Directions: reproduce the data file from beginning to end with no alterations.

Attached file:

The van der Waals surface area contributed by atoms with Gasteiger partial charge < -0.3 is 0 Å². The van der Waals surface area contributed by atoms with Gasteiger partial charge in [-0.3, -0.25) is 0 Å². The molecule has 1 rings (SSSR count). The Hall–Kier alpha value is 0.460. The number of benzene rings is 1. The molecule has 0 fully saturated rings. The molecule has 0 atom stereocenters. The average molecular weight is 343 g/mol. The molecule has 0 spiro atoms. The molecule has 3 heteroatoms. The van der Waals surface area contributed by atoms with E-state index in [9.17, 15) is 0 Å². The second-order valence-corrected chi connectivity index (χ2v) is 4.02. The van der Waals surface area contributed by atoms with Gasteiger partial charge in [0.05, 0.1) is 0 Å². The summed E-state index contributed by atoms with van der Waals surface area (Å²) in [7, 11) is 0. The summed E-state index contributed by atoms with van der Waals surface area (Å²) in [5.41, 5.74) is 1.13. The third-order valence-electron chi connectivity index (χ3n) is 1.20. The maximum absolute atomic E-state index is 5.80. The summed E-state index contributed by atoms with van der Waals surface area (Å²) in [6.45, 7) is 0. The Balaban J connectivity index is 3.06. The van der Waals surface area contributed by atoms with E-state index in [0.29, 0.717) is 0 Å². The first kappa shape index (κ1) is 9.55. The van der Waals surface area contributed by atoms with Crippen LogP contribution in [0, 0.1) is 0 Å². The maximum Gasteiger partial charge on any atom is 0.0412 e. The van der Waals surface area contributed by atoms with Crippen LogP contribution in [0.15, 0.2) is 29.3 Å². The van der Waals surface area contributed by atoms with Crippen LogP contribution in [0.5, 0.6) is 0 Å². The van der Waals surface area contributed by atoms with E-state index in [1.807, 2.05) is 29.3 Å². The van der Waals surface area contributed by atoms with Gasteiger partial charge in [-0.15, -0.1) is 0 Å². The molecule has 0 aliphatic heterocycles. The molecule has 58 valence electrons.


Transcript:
The van der Waals surface area contributed by atoms with Gasteiger partial charge < -0.3 is 0 Å². The van der Waals surface area contributed by atoms with Gasteiger partial charge in [-0.3, -0.25) is 0 Å². The molecule has 1 rings (SSSR count). The Hall–Kier alpha value is 0.460. The number of benzene rings is 1. The molecule has 0 fully saturated rings. The molecule has 0 atom stereocenters. The average molecular weight is 343 g/mol. The molecule has 0 spiro atoms. The molecule has 3 heteroatoms. The van der Waals surface area contributed by atoms with E-state index in [9.17, 15) is 0 Å². The second-order valence-corrected chi connectivity index (χ2v) is 4.02. The van der Waals surface area contributed by atoms with Gasteiger partial charge in [0.05, 0.1) is 0 Å². The summed E-state index contributed by atoms with van der Waals surface area (Å²) in [7, 11) is 0. The summed E-state index contributed by atoms with van der Waals surface area (Å²) in [5.41, 5.74) is 1.13. The third-order valence-electron chi connectivity index (χ3n) is 1.20. The maximum absolute atomic E-state index is 5.80. The summed E-state index contributed by atoms with van der Waals surface area (Å²) in [6.45, 7) is 0. The Balaban J connectivity index is 3.06. The van der Waals surface area contributed by atoms with E-state index in [0.29, 0.717) is 0 Å². The first kappa shape index (κ1) is 9.55. The van der Waals surface area contributed by atoms with Crippen LogP contribution in [0, 0.1) is 0 Å². The maximum Gasteiger partial charge on any atom is 0.0412 e. The van der Waals surface area contributed by atoms with Crippen LogP contribution in [0.15, 0.2) is 29.3 Å². The van der Waals surface area contributed by atoms with Crippen LogP contribution in [0.5, 0.6) is 0 Å². The van der Waals surface area contributed by atoms with E-state index in [1.807, 2.05) is 29.3 Å². The van der Waals surface area contributed by atoms with Gasteiger partial charge in [-0.15, -0.1) is 0 Å². The molecule has 0 aliphatic heterocycles. The molecule has 58 valence electrons.